The Pacific Mail Steam Ship Company was founded on April 18, 1848. The company received a government contract to carry the mail to the Pacific states from Panama. Mail headed to the west coast was shipped to Panama and carried by train to the Pacific coast where it was transferred to one of the company’s steamers for delivery to west coast cities.
Pacific Mail Steam Ship Company went on to be a prime government contractor for carrying mail from the United States to Asia and all points in the Pacific. The company had weekly departures from Hong Kong and San Francisco carrying mail and passengers to destinations across the Pacific Ocean.
Interestingly, as a government contracted mail carrier, the ships of the Pacific Mail Steam Ship Company were also the primary carrier of immigrant Chinese laborers. These were the people who physically built the transcontinental railroad in California.
The Peak Railway in Hong Kong, China, began service in 1888. Early on, using steam driven cables the tram cars climbed 1,312 feet in about .87 miles. Today, using electric motors, Asia’s first funicular railway is still in operation carrying passengers from Garden Road to “The Peak.”
The ship S.S. Mongolia was launched on July 25, 1903, at the New York Shipbuilding Company [in Camden, New Jersey]. Both she and her sister ship, S.S. Manchuria were built to carry mail and passengers from San Francisco to Hong Kong by way of Honolulu, Hawaii. Due to the great importance of laborers being imported to the United States from China the ships accommodations were thus reflected; 350 First Class, 68 Second Class and 1,300 steerage! S.S. Mongolia continued to serve having two different names, President Fillmore (1929) and Panamanian (1940). She was scrapped in 1946.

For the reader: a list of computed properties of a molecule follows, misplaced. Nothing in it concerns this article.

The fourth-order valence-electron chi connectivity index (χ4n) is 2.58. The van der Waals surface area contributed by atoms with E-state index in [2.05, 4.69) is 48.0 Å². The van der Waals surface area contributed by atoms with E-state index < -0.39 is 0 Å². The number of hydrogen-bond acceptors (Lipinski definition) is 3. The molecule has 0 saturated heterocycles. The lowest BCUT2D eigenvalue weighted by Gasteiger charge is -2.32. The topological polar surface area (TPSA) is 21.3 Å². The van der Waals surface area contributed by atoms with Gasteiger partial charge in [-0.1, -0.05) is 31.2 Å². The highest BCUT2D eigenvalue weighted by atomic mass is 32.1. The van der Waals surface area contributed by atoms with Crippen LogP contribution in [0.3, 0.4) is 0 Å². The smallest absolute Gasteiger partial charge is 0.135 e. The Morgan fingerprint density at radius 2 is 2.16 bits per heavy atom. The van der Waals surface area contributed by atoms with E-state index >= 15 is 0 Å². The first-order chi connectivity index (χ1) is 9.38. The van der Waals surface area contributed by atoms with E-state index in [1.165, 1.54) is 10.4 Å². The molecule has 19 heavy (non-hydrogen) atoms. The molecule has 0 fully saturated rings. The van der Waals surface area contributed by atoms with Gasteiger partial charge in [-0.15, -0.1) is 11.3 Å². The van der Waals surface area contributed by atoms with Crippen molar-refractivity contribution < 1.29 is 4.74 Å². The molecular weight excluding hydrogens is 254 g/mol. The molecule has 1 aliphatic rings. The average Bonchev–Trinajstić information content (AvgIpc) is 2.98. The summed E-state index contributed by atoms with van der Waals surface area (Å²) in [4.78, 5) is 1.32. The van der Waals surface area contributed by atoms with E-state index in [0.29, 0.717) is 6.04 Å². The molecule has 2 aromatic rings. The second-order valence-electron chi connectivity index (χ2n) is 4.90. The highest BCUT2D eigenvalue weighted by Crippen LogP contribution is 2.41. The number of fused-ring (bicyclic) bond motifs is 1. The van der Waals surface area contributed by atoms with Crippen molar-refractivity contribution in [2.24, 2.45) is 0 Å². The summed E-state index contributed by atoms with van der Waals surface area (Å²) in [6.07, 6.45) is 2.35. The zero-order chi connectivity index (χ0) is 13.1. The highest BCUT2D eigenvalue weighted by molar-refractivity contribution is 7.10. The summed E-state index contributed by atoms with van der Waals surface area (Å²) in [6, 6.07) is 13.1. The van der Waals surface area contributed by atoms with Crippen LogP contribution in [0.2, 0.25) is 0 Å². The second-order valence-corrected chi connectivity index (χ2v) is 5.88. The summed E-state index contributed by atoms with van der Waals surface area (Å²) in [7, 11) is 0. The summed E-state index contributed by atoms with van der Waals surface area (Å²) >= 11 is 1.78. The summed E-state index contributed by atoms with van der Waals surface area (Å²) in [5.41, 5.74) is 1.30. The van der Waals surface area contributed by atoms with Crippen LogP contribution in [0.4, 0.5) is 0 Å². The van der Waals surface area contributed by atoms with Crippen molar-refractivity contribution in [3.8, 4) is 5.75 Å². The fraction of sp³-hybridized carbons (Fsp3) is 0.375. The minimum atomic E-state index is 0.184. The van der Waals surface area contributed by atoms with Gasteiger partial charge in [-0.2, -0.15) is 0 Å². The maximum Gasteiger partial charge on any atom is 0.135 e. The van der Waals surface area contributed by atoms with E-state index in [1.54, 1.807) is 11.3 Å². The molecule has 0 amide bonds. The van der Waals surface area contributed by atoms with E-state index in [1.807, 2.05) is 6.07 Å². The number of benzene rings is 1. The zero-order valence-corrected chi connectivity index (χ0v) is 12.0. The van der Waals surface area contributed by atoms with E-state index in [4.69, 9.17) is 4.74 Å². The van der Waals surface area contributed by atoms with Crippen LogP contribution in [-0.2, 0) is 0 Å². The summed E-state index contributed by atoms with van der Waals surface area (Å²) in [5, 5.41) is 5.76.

“PACKET BOAT” stamped mail was delivered by government contracted boats whose main function was to carry the U.S. Mail. Today the J. W. Westcot, a 45-foot mail boat not only delivers mail, but also has its own ZIP CODE: 48222. She delivers mail to ships traveling on the Detroit River in Michigan!
Kilauea, Hawaii is a town on the northeastern shore of the island of Kauai. In the 2020 census the population was 2,803. The subject postcard traveled 120 miles from Honolulu on the island of Oahu to the island of Kauai.